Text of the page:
Below are capital projects CCU is planning for WTP Two in order of priority with their estimated total cost:

  • SCADA improvements ($330,000)
  • Chemical improvements – disinfection ($2,940,000)
  • Backwash process improvements ($7,560,000)
  • Full filter rehabilitation ($30,800,000)
  • Connect HSPs to redundant water main ($279,000)
  • HSP replacement ($11,270,000)
  • Bottom channel redundancy ($475,000)
  • ADA improvements & access, new back exit ($605,000)
  • New roof ($420,000)
  • New clearwell ($5,850,000)
  • Administration area improvements ($1,260,000)

The master plan recommended main transmission line projects, with the prime concern being placed on the raw water main along I-65 that connects to WTP Two. The cost of the project is estimated at $2.2 million.

“We only have one pipe that comes under the railroad and State Road 11 to the plant. So if something were to happen to that pipe, we would have trouble meeting the demand,” Getz said. “… So that’s why this is the highest priority transmission project— is to have a parallel main running that same way.”

CCU is looking at a $4.8 million transmission main along County Road 150W to address capacity needs of not only the industrial park the pipe serves, but a large amount west Tipton Lakes too.

The master plan pinpointed $4.1 million in pipe and lead service line replacements that would be needed, including CCU’s oldest pipes in downtown Columbus and any lines in the system “that are more likely to have lead,” Getz said.

“I’ll say we aren’t aware of any lead service lines that we have on our system, we have lead goose necks, which connect the main to the service line, so it’s just a little piece and they’re not considering those lead service lines right now. But we’re still probably going to have to remove them,” Getz said.

Another high-risk area the master plan identified are three of the mains that cross Haw Creek. Some of them poke out from under the creek, including a 16-inch transmission main at Marr Road and Tenth Street. The estimated cost to get the three mains back underground is approximately $2.7 million.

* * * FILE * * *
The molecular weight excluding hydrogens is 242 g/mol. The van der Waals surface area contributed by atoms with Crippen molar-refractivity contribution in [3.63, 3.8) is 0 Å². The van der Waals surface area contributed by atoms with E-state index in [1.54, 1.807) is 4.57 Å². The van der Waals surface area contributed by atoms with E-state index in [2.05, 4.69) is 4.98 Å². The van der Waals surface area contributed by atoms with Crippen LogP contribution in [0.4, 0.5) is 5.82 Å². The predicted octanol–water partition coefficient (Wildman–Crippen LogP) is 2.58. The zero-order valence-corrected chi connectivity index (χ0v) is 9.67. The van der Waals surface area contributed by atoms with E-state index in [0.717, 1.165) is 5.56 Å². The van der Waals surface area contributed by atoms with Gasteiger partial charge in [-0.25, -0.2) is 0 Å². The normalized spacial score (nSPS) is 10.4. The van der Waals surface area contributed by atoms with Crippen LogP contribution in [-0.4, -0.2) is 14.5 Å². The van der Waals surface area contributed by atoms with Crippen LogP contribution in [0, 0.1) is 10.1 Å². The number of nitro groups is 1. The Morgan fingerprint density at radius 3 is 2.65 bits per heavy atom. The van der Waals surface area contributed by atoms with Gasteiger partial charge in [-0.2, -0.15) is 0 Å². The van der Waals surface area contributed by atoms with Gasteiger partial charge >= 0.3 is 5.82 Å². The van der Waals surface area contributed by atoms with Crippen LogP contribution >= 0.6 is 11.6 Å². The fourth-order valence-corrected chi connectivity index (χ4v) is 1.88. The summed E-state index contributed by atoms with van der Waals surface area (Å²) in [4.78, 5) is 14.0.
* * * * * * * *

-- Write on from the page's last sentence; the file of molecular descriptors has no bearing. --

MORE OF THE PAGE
“So in the overall list, these are prioritized higher than water main replacements I just talked about,” Getz said.

CCU plans to raise two water tanks in the eastern pressure zone 20 feet each as an efficiency measure at an estimated cost of approximately $4 million.

Three new neighborhood booster stations are proposed at areas at high elevations that may experience lower pressure as demands increase including:

  • Shoshonee Drive ($102,000)
  • Rushmore Drive ($675,000)
  • Oak Ridge Trail ($102,000)

CCU had not had a valve maintenance program in the past, so many valves that were broken had not been fixed, Getz said. Over the next 20 years CCU intends to replace valves to the tune of $1.7 million.

Getz said that in previous capital projects, valves had been deleted from the plans as a cost-saving measure.

As for the sewer system, the most notable planned project is the $20 million westside interceptor that will eliminate the State Road 46 lift station and generally allows for continued growth on the west side of the city.

Several projects are planned for CCU’s Wastewater Treatment Plant (WWTP) such as a centrifuge replacement expected to begin during the next round of capital improvements. WWTP work is expected to cost $44.1 million plus an additional $24 million in equipment replacements over the next 20 years.

The 2023 annual report listed eight projects scheduled for the next round of capital improvements:

  • WTP Two new roof ($420,000)
  • Oak Ridge Trail booster station ($102,000)
  • WTP 2 SCADA improvements ($330,000)
  • WWTP centrifuge replacement ($2 million)
  • Woodside sewer extension ($600,000)
  • Clify lift station upgrades ($1.87 million)
  • WWTP oxidation ditch improvements phase one ($3.2 million)
  • 8th Street lift station upgrades ($1.87 million)

CCU’s annual report can be found at: